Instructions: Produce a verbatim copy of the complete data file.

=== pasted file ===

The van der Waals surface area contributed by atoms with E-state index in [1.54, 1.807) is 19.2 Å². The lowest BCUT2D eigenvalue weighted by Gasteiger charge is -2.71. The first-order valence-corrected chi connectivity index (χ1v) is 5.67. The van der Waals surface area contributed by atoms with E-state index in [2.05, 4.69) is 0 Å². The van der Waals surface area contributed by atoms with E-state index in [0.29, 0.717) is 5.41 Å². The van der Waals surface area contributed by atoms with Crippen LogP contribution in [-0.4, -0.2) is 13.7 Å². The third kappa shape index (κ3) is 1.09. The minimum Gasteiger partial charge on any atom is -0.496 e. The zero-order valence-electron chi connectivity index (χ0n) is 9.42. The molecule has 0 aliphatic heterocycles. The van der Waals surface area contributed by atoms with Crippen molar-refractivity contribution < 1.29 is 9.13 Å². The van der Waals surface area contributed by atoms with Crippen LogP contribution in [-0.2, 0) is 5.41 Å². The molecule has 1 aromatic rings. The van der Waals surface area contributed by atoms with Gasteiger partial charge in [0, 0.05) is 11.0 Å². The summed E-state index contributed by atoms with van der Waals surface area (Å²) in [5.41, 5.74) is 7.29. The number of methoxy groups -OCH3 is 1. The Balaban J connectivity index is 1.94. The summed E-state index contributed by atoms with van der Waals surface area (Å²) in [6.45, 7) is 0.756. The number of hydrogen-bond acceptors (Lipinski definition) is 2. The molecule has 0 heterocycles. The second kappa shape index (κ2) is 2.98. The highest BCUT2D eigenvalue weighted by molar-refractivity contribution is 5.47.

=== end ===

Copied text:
The van der Waals surface area contributed by atoms with E-state index in [1.54, 1.807) is 19.2 Å². The lowest BCUT2D eigenvalue weighted by Gasteiger charge is -2.71. The first-order valence-corrected chi connectivity index (χ1v) is 5.67. The van der Waals surface area contributed by atoms with E-state index in [2.05, 4.69) is 0 Å². The van der Waals surface area contributed by atoms with E-state index in [0.29, 0.717) is 5.41 Å². The van der Waals surface area contributed by atoms with Crippen LogP contribution in [-0.4, -0.2) is 13.7 Å². The third kappa shape index (κ3) is 1.09. The minimum Gasteiger partial charge on any atom is -0.496 e. The zero-order valence-electron chi connectivity index (χ0n) is 9.42. The molecule has 0 aliphatic heterocycles. The van der Waals surface area contributed by atoms with Crippen molar-refractivity contribution < 1.29 is 9.13 Å². The van der Waals surface area contributed by atoms with Crippen LogP contribution in [-0.2, 0) is 5.41 Å². The molecule has 1 aromatic rings. The van der Waals surface area contributed by atoms with Gasteiger partial charge in [0, 0.05) is 11.0 Å². The summed E-state index contributed by atoms with van der Waals surface area (Å²) in [5.41, 5.74) is 7.29. The number of methoxy groups -OCH3 is 1. The Balaban J connectivity index is 1.94. The summed E-state index contributed by atoms with van der Waals surface area (Å²) in [6.45, 7) is 0.756. The number of hydrogen-bond acceptors (Lipinski definition) is 2. The molecule has 0 heterocycles. The second kappa shape index (κ2) is 2.98. The highest BCUT2D eigenvalue weighted by molar-refractivity contribution is 5.47.